The Spurs committed to Hack-a-Jordan in the first round, but it wasn’t good enough. The Rockets are trying the same thing but are down this series to the Clippers. So, despite less-than-favorable results, teams continue to send DeAndre Jordan to the foul line at a record clip.
Watching these games have been painful and it was rumored previously that the league was going to change the rule where teams would receive technical fouls for trying to Hack-a-Whoever. But apparently, there’s not enough support to make the change.
At the annual meeting of NBA general managers Wednesday in Chicago, there was no overwhelming consensus to change the rules to discourage teams from intentionally fouling poor free-throw shooters, league sources told CBSSports.com.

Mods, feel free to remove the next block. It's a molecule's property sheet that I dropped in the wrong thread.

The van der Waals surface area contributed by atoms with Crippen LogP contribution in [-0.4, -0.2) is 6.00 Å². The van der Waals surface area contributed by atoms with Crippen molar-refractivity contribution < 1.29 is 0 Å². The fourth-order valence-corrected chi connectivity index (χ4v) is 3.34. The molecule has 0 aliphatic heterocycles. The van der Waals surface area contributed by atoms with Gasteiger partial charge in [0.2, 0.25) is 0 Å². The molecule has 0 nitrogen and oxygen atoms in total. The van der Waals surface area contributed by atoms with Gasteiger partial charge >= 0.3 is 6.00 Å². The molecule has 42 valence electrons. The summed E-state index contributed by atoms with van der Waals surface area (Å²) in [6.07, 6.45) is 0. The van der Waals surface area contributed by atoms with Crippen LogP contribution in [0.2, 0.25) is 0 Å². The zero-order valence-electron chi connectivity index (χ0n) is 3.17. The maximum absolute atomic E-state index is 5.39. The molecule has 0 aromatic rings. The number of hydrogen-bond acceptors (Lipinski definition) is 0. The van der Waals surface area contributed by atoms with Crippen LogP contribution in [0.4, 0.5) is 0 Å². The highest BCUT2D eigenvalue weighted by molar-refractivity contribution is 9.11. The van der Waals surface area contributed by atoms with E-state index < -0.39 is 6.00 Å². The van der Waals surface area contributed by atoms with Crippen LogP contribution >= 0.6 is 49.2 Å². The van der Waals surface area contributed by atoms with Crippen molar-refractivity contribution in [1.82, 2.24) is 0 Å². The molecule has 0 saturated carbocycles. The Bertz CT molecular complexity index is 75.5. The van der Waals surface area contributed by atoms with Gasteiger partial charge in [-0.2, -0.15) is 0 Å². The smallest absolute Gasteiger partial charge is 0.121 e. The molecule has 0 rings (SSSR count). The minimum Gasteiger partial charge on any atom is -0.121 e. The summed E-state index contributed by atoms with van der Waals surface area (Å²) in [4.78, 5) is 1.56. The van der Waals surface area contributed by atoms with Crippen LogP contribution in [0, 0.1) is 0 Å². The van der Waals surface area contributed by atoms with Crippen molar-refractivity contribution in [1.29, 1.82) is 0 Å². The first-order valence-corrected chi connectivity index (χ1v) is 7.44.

“There is not enough support to change it,” one executive in the meeting said. “It’s one of those perception is bigger than reality issues.”
League officials presented data on intentional fouling that strongly suggested the problem is an isolated one, despite all the attention it has gotten during the postseason. According to the data shared with GMs at the meeting, 76 percent of the intentional fouls this season — regular season and playoffs — have been committed against five players: DeAndre Jordan, Dwight Howard, Josh Smith, Joey Dorsey and Andre Drummond.
Jordan, the Clippers’ center who has been hacked into the next century through the first two rounds of the playoffs, has accounted for about half of all intentional fouls this season, according to the league data.
H/T: CBS sports